The government has announced financial security for these ‘Corona Warriors’ standing at the forefront of this battle against coronavirus. Nirmala Sitharaman, the finance minister, has announced Rs 1.70 lakh crore, including Rs 50 lakh insurance cover, from medical staff to ASHA workers and safai karamcharis who are working at such times risking their lives.
The Health Ministry has directed all states to provide financial incentives to ASHA workers for undertaking COVID-19-related activities. The ministry has also asked states to ensure that ASHA workers are supplied with adequate protective gear.
ASHA Sanginis like Renu are called differently in every state. In Jharkhand, Asha Bahu is called Sahiya Didi and ASHA Sangini as Sahiya Saathi, while in Madhya Pradesh their names are Asha and Asha Sahyogi.
“Recently, our Sahiya Didi, have been issued certain basic medicines from the hospital. Now they go door-to-door and inquire after villagers’ health and if need be, also provide them medicine,” said Sahiya Saathi Bhasha Sharma, 40, who is a resident of Jodisa village in Jamshedpur, Jharkhand. Eighteen Sahiya Didis work under her.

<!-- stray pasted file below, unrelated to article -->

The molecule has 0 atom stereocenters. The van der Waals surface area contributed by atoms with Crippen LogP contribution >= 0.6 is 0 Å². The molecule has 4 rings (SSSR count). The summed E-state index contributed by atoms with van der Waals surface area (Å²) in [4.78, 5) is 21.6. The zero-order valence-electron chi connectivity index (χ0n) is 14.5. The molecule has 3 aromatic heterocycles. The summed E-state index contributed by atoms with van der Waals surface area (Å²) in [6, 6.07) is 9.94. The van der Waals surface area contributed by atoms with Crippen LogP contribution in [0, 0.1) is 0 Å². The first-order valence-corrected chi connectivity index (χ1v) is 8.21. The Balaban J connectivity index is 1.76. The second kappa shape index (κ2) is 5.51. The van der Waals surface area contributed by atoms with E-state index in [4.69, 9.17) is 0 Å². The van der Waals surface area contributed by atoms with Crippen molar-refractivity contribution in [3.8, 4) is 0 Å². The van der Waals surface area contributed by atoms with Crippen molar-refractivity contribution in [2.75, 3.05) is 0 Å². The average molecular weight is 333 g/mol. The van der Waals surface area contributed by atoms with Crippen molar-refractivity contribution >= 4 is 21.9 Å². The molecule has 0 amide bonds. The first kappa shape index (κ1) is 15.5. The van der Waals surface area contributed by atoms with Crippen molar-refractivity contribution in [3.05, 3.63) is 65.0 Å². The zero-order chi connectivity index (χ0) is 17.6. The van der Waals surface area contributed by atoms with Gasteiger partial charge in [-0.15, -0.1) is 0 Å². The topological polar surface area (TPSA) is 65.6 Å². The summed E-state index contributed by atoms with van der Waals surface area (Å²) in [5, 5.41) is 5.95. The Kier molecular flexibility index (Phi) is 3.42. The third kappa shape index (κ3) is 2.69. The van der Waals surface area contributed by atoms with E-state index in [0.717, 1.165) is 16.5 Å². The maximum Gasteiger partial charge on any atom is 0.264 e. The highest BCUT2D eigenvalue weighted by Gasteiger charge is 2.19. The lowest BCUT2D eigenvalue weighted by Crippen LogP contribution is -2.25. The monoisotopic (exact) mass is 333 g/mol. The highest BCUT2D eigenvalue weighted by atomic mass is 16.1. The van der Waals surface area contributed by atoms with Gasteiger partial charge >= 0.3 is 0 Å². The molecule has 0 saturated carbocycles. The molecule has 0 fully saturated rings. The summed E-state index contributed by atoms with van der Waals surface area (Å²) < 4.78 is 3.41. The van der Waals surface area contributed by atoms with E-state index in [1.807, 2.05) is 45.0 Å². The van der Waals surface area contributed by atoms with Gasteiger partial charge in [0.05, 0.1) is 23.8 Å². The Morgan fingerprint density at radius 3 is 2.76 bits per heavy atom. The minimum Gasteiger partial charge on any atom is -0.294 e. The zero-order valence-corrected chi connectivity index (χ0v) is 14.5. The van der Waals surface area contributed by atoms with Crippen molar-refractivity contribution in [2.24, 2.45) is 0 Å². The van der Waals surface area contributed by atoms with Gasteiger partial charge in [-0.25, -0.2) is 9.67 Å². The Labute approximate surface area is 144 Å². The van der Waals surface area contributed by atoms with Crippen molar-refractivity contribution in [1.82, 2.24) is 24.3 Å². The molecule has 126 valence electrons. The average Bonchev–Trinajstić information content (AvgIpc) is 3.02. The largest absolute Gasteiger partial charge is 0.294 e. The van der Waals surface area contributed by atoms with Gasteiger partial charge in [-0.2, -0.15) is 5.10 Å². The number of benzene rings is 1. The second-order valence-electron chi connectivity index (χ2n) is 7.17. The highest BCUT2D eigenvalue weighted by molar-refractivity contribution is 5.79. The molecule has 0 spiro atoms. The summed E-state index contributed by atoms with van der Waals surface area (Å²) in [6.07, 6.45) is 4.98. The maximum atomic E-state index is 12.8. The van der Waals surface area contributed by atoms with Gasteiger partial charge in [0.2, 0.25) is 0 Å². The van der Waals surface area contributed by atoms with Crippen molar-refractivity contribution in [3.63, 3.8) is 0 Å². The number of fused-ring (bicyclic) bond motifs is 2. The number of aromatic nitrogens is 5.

The National Rural Health Mission (NRHM) had created the post of ASHA worker in the year 2005 to look after rural women and children. As per the population, there are 1,000 to 2,500 ASHA workers in one district.
Asha Sahyogi (aide) Savita Sharma (42 years), who lives in Eint Khedi village of Bhopal, monitors 14 ASHAs. She informed: “At the moment, our ASHAs are drawing circles at several places to promote social distancing. They ensure that no one goes hungry. They are also writing slogans on the walls.”
Asha Bahu and Asha Sangini are the frontline soldiers of the health department who are always busy informing villagers and promoting immunisation, sanitation management, meeting with adolescent girls, caring for pregnant women, looking out for malnourished and severely malnourished children. They are used to spending days in the hospital and walking several kilometres on an empty stomach and parched throat, throughout the day.
Kusum of Atesuva village left for the Muslim settlement in her village at 4 PM after lunch, where 12 people had returned from Delhi, Mumbai and Hyderabad during the lockdown. “We will work our hardest, but not allow the corona to spread in the village,” she declared with sincere conviction.